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to this? >> well, we are -- i think the law enforcement personnel, the investigators are confident that the 19-year-old offender who's in the hospital was involved with the incidents on monday. as to whether or not there may be others involved, as i understand it we don't think there may be others at this point. but the investigators as they should are continuing to look into the matter. and authorities including myself are asking everyone to be vigilant but not fearful. to live our elives but keep our eyes open. if we see or hear of unusual activity to bring it forward. but the investigation continues, the arrest of this offender is a significant step, but we recognize we have a long way to go yet, candy. >> senator, that's the challenge, isn't it? to be not fearful but vigilant. sometimes the two of those are a bit mutually exclusive. how do you figure at future events in boston, take the boston marathon in next year, has this fundamentally changed the way you approach large events in that city or any other city? >> any time you have an event like this, candy, you need to learn f
the former. that is the only legal way to proceed. i do not believe under the military commission law that she is eligible for that. it would be unconstitutional to do that. one of the great things in america we come together at times of trial. i very much regret the fact that there are those that want to precipitate debate whether he's enemy combatant or whether he is a terrorist, murder, et cetera. federal law, we have had 435 terrorist convictions. under federal law. we had 100-plus arrests. maybe half a dozen under the military commission. this is clear to me that the course that can be taken, the high value interrogation group. they are skilled and they know how to do this. the miranda right can be read at a later time. he has reportedly been shot through the throat, he is incubated and he can't talk now. there is time to do the investigation, to make a clear assessment and move from there. so i really regret all of this discussion. which is creating a conflict that need not be there. the administration is redty foreadyfor this. >> chris: let me bring in congressman king. despite
-off from the local community to law enforcement. so we have focused so much on specific ethnic groups since 9/11 in terms of potential threats. maybe we need to open the aperture a little bit. not because the communities pose a threat to the united states but because there are individuals we need to pay attention to. >> when you talk about other groups, not al qaeda but other overseas groups that you might want to investigate. other people in the new york times are saying there might have been other parts to this attack. there is a significant arsenal assembled by these guys. are you comfortable this is a two-person plot or that there may have been some other people we haven't yet seen who are advising or perhaps even funding part of this? >> i think there is no doubt that because of the seven or eight ieds that they've discovered since the capture of tsarnaev, they were planning additional attacks. the question is what were they and what would they be? >> my guess and this is a semieducated guest. we'll find other people who were tangentially involved. unwitting accomplices, providing logi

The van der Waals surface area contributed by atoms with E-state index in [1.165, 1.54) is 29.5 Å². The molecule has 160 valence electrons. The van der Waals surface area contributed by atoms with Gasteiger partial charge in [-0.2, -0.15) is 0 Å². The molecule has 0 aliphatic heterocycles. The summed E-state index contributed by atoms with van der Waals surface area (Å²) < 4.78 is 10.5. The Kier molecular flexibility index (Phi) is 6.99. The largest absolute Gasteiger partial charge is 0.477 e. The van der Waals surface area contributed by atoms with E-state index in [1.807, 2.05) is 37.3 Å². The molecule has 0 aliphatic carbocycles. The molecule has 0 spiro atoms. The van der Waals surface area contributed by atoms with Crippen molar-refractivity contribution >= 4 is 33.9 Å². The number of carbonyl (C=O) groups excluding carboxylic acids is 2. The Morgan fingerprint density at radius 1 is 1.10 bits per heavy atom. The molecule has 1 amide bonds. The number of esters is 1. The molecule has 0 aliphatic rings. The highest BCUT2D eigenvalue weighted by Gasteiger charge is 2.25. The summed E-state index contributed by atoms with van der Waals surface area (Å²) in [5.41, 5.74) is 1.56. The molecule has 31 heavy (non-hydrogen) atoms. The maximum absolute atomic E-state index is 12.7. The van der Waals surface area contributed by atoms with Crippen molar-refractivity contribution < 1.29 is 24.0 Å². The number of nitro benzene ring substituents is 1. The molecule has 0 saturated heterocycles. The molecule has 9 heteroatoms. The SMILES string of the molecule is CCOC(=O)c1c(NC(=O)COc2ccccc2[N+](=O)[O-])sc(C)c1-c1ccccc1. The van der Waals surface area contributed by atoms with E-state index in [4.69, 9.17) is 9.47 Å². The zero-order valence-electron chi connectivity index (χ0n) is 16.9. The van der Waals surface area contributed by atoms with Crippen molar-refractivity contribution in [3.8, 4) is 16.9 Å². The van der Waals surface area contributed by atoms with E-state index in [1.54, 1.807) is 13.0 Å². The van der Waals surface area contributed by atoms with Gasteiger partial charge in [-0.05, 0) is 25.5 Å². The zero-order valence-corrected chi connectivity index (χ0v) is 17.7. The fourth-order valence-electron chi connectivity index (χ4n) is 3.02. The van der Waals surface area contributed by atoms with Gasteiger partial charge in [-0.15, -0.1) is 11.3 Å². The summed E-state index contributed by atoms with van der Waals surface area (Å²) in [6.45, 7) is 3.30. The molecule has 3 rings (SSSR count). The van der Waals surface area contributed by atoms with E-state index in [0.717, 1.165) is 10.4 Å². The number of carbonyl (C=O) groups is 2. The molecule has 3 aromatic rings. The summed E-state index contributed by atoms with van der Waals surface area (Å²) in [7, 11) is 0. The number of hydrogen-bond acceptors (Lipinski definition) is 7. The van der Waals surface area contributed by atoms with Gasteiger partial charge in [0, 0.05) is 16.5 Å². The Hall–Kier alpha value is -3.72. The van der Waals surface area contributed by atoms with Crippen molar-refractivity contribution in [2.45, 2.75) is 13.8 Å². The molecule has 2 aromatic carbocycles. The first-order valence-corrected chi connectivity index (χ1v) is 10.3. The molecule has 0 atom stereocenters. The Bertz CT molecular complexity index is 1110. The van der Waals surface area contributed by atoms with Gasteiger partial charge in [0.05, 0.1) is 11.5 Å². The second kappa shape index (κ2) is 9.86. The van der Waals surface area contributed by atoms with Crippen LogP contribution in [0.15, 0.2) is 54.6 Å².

it with a constitutional law attorney and former deputy assistant attorney general under president bush. he joins us now. i wasn't even aware this could be done in national security cases. tell us about how it works. >> sure. it's a rare exception. basically what it does is it allows law enforcement to delay issuing a suspect his miranda rights for a limited period to enable law enforcement to get information that would be relevant to public safety. for example, in this case one of the things we want to ask this guy is: is there another attack that might be imminent? who are you working with? are you part of a larger network? questions aimed at making sure public safety is protected, making sure we get any information that is time sensitive right now before he lawyers up and doesn't want to talk with us anymore. >>alisyn: we know that is vitally important because apparently the suspect planted other pipe bombs or explosives, at least, along the chase route. so they somehow knew that when they were trying to get away they had even, you know, planted other things to try to hurt and inflict more harm. so thi